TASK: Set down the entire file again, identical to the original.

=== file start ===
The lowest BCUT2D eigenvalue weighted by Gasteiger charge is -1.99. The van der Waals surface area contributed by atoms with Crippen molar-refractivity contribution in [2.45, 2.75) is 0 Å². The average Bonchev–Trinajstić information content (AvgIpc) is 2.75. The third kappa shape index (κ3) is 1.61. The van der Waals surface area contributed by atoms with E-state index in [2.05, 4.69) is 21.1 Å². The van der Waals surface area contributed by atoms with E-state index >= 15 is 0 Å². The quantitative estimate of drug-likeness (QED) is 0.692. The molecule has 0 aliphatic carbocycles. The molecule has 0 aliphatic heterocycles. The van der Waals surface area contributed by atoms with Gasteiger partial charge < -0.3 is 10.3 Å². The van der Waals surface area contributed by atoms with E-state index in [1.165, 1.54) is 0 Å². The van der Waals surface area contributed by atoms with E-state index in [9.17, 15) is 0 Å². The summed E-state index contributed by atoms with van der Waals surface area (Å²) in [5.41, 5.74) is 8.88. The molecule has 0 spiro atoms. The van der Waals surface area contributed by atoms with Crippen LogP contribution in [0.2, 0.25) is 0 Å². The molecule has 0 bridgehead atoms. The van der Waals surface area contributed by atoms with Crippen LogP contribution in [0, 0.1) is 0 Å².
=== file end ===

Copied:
The lowest BCUT2D eigenvalue weighted by Gasteiger charge is -1.99. The van der Waals surface area contributed by atoms with Crippen molar-refractivity contribution in [2.45, 2.75) is 0 Å². The average Bonchev–Trinajstić information content (AvgIpc) is 2.75. The third kappa shape index (κ3) is 1.61. The van der Waals surface area contributed by atoms with E-state index in [2.05, 4.69) is 21.1 Å². The van der Waals surface area contributed by atoms with E-state index >= 15 is 0 Å². The quantitative estimate of drug-likeness (QED) is 0.692. The molecule has 0 aliphatic carbocycles. The molecule has 0 aliphatic heterocycles. The van der Waals surface area contributed by atoms with Gasteiger partial charge < -0.3 is 10.3 Å². The van der Waals surface area contributed by atoms with E-state index in [1.165, 1.54) is 0 Å². The van der Waals surface area contributed by atoms with E-state index in [9.17, 15) is 0 Å². The summed E-state index contributed by atoms with van der Waals surface area (Å²) in [5.41, 5.74) is 8.88. The molecule has 0 spiro atoms. The van der Waals surface area contributed by atoms with Crippen LogP contribution in [0.2, 0.25) is 0 Å². The molecule has 0 bridgehead atoms. The van der Waals surface area contributed by atoms with Crippen LogP contribution in [0, 0.1) is 0 Å².